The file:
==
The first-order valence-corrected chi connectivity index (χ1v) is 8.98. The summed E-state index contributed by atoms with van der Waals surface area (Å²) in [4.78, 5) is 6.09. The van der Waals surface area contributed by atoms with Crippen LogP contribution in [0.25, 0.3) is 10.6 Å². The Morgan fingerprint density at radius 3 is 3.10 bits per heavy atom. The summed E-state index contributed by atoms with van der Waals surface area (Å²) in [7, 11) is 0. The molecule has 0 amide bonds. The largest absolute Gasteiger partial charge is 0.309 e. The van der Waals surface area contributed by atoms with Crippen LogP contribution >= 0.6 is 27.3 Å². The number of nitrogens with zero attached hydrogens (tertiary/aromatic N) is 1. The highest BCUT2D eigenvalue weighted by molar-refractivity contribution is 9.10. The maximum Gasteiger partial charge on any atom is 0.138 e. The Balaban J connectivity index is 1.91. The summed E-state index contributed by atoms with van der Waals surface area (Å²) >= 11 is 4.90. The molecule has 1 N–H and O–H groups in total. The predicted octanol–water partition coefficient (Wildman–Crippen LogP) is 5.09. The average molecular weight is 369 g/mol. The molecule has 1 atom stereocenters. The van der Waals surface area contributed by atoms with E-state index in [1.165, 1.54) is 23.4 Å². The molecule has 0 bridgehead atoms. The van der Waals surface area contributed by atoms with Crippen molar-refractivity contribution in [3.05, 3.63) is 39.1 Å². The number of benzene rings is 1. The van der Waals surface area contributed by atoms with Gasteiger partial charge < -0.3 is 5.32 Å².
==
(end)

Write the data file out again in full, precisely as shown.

The first-order valence-corrected chi connectivity index (χ1v) is 8.98. The summed E-state index contributed by atoms with van der Waals surface area (Å²) in [4.78, 5) is 6.09. The van der Waals surface area contributed by atoms with Crippen LogP contribution in [0.25, 0.3) is 10.6 Å². The Morgan fingerprint density at radius 3 is 3.10 bits per heavy atom. The summed E-state index contributed by atoms with van der Waals surface area (Å²) in [7, 11) is 0. The molecule has 0 amide bonds. The largest absolute Gasteiger partial charge is 0.309 e. The van der Waals surface area contributed by atoms with Crippen LogP contribution >= 0.6 is 27.3 Å². The number of nitrogens with zero attached hydrogens (tertiary/aromatic N) is 1. The highest BCUT2D eigenvalue weighted by molar-refractivity contribution is 9.10. The maximum Gasteiger partial charge on any atom is 0.138 e. The Balaban J connectivity index is 1.91. The summed E-state index contributed by atoms with van der Waals surface area (Å²) >= 11 is 4.90. The molecule has 1 N–H and O–H groups in total. The predicted octanol–water partition coefficient (Wildman–Crippen LogP) is 5.09. The average molecular weight is 369 g/mol. The molecule has 1 atom stereocenters. The van der Waals surface area contributed by atoms with E-state index in [1.165, 1.54) is 23.4 Å². The molecule has 0 bridgehead atoms. The van der Waals surface area contributed by atoms with Crippen molar-refractivity contribution in [3.05, 3.63) is 39.1 Å². The number of benzene rings is 1. The van der Waals surface area contributed by atoms with Gasteiger partial charge < -0.3 is 5.32 Å².